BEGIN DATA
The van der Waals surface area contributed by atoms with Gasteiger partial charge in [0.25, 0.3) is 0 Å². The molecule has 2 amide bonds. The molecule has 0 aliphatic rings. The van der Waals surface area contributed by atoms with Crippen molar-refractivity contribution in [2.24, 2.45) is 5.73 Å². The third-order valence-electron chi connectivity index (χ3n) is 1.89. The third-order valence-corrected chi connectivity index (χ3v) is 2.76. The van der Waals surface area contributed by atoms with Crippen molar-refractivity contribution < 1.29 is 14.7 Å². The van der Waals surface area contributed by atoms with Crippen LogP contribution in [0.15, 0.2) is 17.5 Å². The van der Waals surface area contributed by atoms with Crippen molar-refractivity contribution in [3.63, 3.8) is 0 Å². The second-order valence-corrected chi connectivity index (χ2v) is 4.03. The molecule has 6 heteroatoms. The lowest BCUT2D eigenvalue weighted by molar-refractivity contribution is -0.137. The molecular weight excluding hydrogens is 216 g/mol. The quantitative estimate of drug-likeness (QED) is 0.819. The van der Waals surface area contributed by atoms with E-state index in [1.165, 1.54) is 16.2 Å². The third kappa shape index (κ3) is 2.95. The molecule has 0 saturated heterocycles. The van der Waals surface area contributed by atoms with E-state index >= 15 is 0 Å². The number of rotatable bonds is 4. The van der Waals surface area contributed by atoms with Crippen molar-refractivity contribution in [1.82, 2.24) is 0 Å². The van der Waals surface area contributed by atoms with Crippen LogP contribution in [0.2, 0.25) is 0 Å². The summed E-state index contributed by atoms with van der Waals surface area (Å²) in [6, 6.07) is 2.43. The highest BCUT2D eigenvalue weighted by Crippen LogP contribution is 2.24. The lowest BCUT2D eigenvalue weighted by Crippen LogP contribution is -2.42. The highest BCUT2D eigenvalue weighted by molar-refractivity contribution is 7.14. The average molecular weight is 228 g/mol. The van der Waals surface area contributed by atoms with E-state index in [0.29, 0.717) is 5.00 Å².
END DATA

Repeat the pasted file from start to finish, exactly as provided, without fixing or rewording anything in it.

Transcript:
The van der Waals surface area contributed by atoms with Gasteiger partial charge in [0.25, 0.3) is 0 Å². The molecule has 2 amide bonds. The molecule has 0 aliphatic rings. The van der Waals surface area contributed by atoms with Crippen molar-refractivity contribution in [2.24, 2.45) is 5.73 Å². The third-order valence-electron chi connectivity index (χ3n) is 1.89. The third-order valence-corrected chi connectivity index (χ3v) is 2.76. The van der Waals surface area contributed by atoms with Crippen molar-refractivity contribution < 1.29 is 14.7 Å². The van der Waals surface area contributed by atoms with Crippen LogP contribution in [0.15, 0.2) is 17.5 Å². The van der Waals surface area contributed by atoms with Crippen molar-refractivity contribution in [3.63, 3.8) is 0 Å². The second-order valence-corrected chi connectivity index (χ2v) is 4.03. The molecule has 6 heteroatoms. The lowest BCUT2D eigenvalue weighted by molar-refractivity contribution is -0.137. The molecular weight excluding hydrogens is 216 g/mol. The quantitative estimate of drug-likeness (QED) is 0.819. The van der Waals surface area contributed by atoms with E-state index in [1.165, 1.54) is 16.2 Å². The third kappa shape index (κ3) is 2.95. The molecule has 0 saturated heterocycles. The van der Waals surface area contributed by atoms with E-state index >= 15 is 0 Å². The number of rotatable bonds is 4. The van der Waals surface area contributed by atoms with Crippen molar-refractivity contribution in [1.82, 2.24) is 0 Å². The van der Waals surface area contributed by atoms with Crippen LogP contribution in [0.2, 0.25) is 0 Å². The summed E-state index contributed by atoms with van der Waals surface area (Å²) in [6, 6.07) is 2.43. The highest BCUT2D eigenvalue weighted by Crippen LogP contribution is 2.24. The lowest BCUT2D eigenvalue weighted by Crippen LogP contribution is -2.42. The highest BCUT2D eigenvalue weighted by molar-refractivity contribution is 7.14. The average molecular weight is 228 g/mol. The van der Waals surface area contributed by atoms with E-state index in [0.29, 0.717) is 5.00 Å².